We need to find a way out of this place.


By the way, Trump knows exactly what he's doing. He has said repeatedly that he inflames and lies because it works - he won and he's the president. Why should he stop now? If being honest worked, he'd do that. But lying has worked for him his whole life. Maybe that says more about us than him.

Speaking Of Lying Chief Executives
"Republican Gov. Bruce Rauner appeared on WGN-AM 720 [last] Wednesday, where host Steve Cochran asked him about the controversial TV ad that shows a character saying a bleeped F-word to describe Illinois' future if Democratic challenger J.B. Pritzker is elected governor," the Tribune reports.

In the interview, Cochran specifically asked Rauner: "Did that ad come from you or from somebody else?

Rauner replied: "Well, it didn't come from me, but it's an effort to break through the clutter and get a message out about how devastating it will be to have Pritzker and Madigan in power together."

The ad displays the required disclaimer that it was paid for by Rauner's campaign.

Now roll the tape from last Thursday in a different radio interview in a Downstate location.

Rauner appeared on WFMB-AM 1450 in Springfield, and host Sam Madonia asked the governor about the controversial ad, including: "Do you have to OK all the ads before they run?"

Rauner replied: "I see most of the ads. I don't see them all. I signed off on that ad because the truth has to get out. We've got to break through the clutter."

This is the problem, in my view, not the fact that Rauner implied a (gasp!) swear word. If Rauner spent four years truly leading a reform effort, in which reform is described as not doing business as usual but doing business honestly and fairly, he might have actually gotten enough bipartisan support to topple Michael Madigan - or at least gotten enough leverage to turn Madigan into a dealmaker. Instead, Rauner's version of reform turned out to be a single-minded focus against unions. And here we are.


Rauner ran in 2014 in large part on a theme of not being a politician, but I'm not sure I've ever seen a more political pol than him, between his serial disingenuousness and his constant efforts at threading the needle to maximize political gain and minimize political hurt. And that includes Rod Blagojevich, who was too irrational to match Rauner's cold calculatedness.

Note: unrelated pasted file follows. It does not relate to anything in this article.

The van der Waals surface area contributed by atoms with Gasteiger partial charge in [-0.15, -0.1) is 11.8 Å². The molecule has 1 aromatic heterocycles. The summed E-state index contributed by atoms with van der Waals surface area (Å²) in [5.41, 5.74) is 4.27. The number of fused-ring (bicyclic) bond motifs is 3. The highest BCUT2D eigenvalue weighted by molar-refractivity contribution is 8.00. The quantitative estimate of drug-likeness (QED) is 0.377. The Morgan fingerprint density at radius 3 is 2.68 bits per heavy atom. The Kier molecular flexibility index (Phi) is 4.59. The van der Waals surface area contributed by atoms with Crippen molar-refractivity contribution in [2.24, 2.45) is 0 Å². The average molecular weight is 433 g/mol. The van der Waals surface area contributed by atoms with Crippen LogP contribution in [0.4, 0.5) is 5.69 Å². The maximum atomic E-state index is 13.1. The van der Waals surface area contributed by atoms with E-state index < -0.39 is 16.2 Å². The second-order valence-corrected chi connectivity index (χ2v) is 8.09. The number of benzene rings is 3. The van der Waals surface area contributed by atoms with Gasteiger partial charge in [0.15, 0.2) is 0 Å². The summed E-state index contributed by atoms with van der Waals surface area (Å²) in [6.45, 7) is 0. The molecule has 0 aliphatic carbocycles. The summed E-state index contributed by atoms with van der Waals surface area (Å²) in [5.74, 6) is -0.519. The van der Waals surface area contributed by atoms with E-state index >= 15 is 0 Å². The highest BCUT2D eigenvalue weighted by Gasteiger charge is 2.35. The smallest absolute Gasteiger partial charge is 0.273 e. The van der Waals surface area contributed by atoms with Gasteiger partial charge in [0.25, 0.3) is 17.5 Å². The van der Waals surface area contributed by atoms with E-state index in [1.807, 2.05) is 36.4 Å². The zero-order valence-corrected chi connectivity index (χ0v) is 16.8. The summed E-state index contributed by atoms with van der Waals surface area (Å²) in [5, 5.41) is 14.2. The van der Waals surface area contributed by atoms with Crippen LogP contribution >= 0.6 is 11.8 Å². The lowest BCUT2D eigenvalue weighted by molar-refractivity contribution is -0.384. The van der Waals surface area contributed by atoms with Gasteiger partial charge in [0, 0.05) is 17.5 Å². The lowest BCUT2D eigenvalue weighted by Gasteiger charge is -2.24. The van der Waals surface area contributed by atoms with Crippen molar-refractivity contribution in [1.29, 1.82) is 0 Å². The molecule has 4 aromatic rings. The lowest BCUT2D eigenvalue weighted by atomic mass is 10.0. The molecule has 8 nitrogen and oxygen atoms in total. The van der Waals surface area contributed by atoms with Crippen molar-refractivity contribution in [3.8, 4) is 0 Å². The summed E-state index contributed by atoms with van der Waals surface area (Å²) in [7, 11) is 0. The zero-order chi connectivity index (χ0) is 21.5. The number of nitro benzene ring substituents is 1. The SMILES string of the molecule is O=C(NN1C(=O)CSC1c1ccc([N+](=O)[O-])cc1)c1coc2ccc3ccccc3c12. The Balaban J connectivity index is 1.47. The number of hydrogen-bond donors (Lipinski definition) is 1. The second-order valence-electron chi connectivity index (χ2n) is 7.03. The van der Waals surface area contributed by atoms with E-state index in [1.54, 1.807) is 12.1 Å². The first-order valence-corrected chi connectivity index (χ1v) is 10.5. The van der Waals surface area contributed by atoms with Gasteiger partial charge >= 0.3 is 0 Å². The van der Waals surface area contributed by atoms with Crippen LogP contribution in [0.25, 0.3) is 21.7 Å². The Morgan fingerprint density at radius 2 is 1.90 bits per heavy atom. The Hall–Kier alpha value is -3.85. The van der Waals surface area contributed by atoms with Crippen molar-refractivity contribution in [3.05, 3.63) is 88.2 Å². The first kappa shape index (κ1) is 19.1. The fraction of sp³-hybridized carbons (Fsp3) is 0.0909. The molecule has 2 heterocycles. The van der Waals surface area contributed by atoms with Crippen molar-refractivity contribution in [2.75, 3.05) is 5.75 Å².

To wit:

Rauner Praises Trump Admin On Friday, Pretends It Did Not Happen By Monday.

Yes, the source of that link is the Democratic Governors Association, but it happens to be true - and sourced to news reports.


And I haven't even gotten to the Quincy veterans' home or Sterigenics yet.

The truth is, Rauner's governorship has been among the worst in Illinois history. I don't have enough knowledge to place it in overall context, but the reigns of recent governors who have gone to prison were better than this. George Ryan wasn't a totally terrible governor, even if he was a totally terrible person who did some terrible things. He got some good things done. Same with Blagojevich, even if the good things probably got done as much in spite of him as because of him. Seriously, has Bruce Rauner been the worst Illinois governor in modern history - or ever? Assignment Desk, activate!


So there we have it, the state of today's Republican Party, from Donald Trump to Bruce Rauner. God knows I hate Democrats, but right now it's up to them to save the country, because the GOP has abdicated.


Not that the GOP as a racist, neo-Nazi party is new. But now it's abundantly clear - there is no longer any code to hide behind.


New on the Beachwood today . . .

The Political Odds
Updated to reflect recent developments.



Making the night-time messages on the BCBS Tower with paper, markers, and a lot of legwork. from r/chicago





Plus de 44 000 œuvres digitalisées par l'Institut d'Art de Chicago



The Caravan.


A sampling.





The Beachwood Tip Line: Blood lust.


Posted on November 5, 2018

MUSIC - Chief Keef Changed The Industry.
TV - Vizio's Best Product Is You.
POLITICS - UIC: Soda Taxes Work.
SPORTS - More McCaskey Malpractice.

BOOKS - All About Poop.